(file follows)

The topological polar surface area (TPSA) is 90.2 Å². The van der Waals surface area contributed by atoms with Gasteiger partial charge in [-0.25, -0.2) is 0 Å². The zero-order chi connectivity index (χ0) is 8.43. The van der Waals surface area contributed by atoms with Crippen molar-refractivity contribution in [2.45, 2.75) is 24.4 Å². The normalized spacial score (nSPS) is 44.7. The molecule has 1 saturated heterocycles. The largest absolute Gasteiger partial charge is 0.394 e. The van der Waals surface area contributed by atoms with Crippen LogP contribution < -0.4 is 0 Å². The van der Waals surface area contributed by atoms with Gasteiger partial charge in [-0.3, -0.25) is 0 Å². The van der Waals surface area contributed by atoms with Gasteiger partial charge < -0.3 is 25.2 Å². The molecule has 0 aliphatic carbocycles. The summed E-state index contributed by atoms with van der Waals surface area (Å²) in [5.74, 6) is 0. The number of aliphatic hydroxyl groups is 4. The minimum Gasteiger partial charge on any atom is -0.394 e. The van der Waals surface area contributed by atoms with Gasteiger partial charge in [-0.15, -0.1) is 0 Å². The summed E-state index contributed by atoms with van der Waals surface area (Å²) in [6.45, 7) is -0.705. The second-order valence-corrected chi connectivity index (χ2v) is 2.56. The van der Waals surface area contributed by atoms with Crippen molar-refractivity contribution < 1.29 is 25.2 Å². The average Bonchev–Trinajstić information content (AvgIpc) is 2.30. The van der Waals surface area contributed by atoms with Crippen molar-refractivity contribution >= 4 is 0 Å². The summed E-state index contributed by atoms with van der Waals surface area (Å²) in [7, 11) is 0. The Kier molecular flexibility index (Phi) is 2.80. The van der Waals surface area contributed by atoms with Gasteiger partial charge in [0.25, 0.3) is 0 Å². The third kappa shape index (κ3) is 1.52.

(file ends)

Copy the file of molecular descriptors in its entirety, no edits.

The topological polar surface area (TPSA) is 90.2 Å². The van der Waals surface area contributed by atoms with Gasteiger partial charge in [-0.25, -0.2) is 0 Å². The zero-order chi connectivity index (χ0) is 8.43. The van der Waals surface area contributed by atoms with Crippen molar-refractivity contribution in [2.45, 2.75) is 24.4 Å². The normalized spacial score (nSPS) is 44.7. The molecule has 1 saturated heterocycles. The largest absolute Gasteiger partial charge is 0.394 e. The van der Waals surface area contributed by atoms with Crippen LogP contribution < -0.4 is 0 Å². The van der Waals surface area contributed by atoms with Gasteiger partial charge in [-0.3, -0.25) is 0 Å². The van der Waals surface area contributed by atoms with Gasteiger partial charge < -0.3 is 25.2 Å². The molecule has 0 aliphatic carbocycles. The summed E-state index contributed by atoms with van der Waals surface area (Å²) in [5.74, 6) is 0. The number of aliphatic hydroxyl groups is 4. The minimum Gasteiger partial charge on any atom is -0.394 e. The van der Waals surface area contributed by atoms with Gasteiger partial charge in [-0.15, -0.1) is 0 Å². The summed E-state index contributed by atoms with van der Waals surface area (Å²) in [6.45, 7) is -0.705. The second-order valence-corrected chi connectivity index (χ2v) is 2.56. The van der Waals surface area contributed by atoms with Crippen molar-refractivity contribution < 1.29 is 25.2 Å². The average Bonchev–Trinajstić information content (AvgIpc) is 2.30. The van der Waals surface area contributed by atoms with Crippen molar-refractivity contribution >= 4 is 0 Å². The summed E-state index contributed by atoms with van der Waals surface area (Å²) in [7, 11) is 0. The Kier molecular flexibility index (Phi) is 2.80. The van der Waals surface area contributed by atoms with Gasteiger partial charge in [0.25, 0.3) is 0 Å². The third kappa shape index (κ3) is 1.52.